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Quicker Baked Potato

Try this method for speeding up the potato baking process (for a better texture than those that you microwave). Pre-heat the oven to 400. Place the potato in boiling water for 10 minutes. Bake for 30 minutes. This will cut the cooking time in half.


Shanghai Dumplings - Chowza

pork, chinese

2 cup flour
1/4 cup water; more or less; hot
1 lb ground pork
1/2 teaspoon chinese 5 spice
1 each scallion; chopped
1 teaspoon light soy sauce
1/2 teaspoon ground black pepper
1/4 teaspoon szechuan peppercorns; toasted and crushed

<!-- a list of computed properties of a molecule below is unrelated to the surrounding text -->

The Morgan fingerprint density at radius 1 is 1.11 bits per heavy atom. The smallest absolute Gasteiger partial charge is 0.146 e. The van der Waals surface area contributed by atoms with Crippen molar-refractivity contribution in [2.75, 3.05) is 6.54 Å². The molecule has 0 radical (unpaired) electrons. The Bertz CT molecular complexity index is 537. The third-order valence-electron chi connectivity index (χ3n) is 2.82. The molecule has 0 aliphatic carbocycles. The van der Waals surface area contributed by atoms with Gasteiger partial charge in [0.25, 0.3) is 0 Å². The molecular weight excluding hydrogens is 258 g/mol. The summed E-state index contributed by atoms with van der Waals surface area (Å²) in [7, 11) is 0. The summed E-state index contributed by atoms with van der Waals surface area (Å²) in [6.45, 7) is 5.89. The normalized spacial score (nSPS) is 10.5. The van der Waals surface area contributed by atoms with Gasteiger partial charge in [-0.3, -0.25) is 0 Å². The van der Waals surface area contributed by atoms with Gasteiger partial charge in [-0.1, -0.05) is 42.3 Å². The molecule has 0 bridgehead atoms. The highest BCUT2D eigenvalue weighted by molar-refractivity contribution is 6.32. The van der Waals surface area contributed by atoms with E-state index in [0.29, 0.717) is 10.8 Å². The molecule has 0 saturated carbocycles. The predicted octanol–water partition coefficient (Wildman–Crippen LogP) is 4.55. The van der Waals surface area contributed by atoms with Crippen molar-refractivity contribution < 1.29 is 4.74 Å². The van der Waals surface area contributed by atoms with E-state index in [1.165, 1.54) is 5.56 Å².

A very simple and filling Shanghai staple. Put flour in a food processer. Gradually add water (your mileage may vary) while mixing until the dough forms into a ball. Roll out on a floured surface to about 1/16" thick. Use a glass to cut into 3" circles. Set wrappers aside. Mix filling ingredients. To assemble, put a wrapper in the palm of your hand. Place about 1 tablespoon of the filling in the wrapper and fold in half. Keep 1/4" of the wrapper free of stuffing for a good seal. Moisten edge with water. Crimp the edges together using your first 2 fingers and thumb, fluting the edges. Go around in one direction, flip over, then reverse. The idea is to seal them good! Cool in the 'fridge for at least an hour. Steam for 20 minutes; let cool. Deep fry until golden brown. Serve hot. Variations/notes: * Place each dumpling on a small piece of cabbage or lettuce to prevent sticking to the steamer rack. * Try boned pork steaks, fat removed, ground in a food processor. * Also try shrimp, chicken, or a combo of all. * Hot peppers, or pepper sauce, may be added to the filling. * The steam/cool/fry technique is the only way it matches the real thing! But these are also good just steamed. I usually do them mixed. Sauces: Chopped garlic and light soy sauce : Coleman's Dry Mustard mixed with cold water or light soy sauce : Sesame oil, toasted sesame seeds, and dark soy sauce : Hot pepper sauce of your choice Makes about 16 dumplings. Personal Note: When in Shanghai, I visited a restaurant that served only dumplings, on Nanjing Lu. They had =so= many variations of fillings and sauces; it was incredible. When I asked how the wrappers were made, I was told just mix flour and water, nothing else. Recipe concocted by Kurt Faria, assembled by taste and memories of Shanghai, Chunghwa, 1994.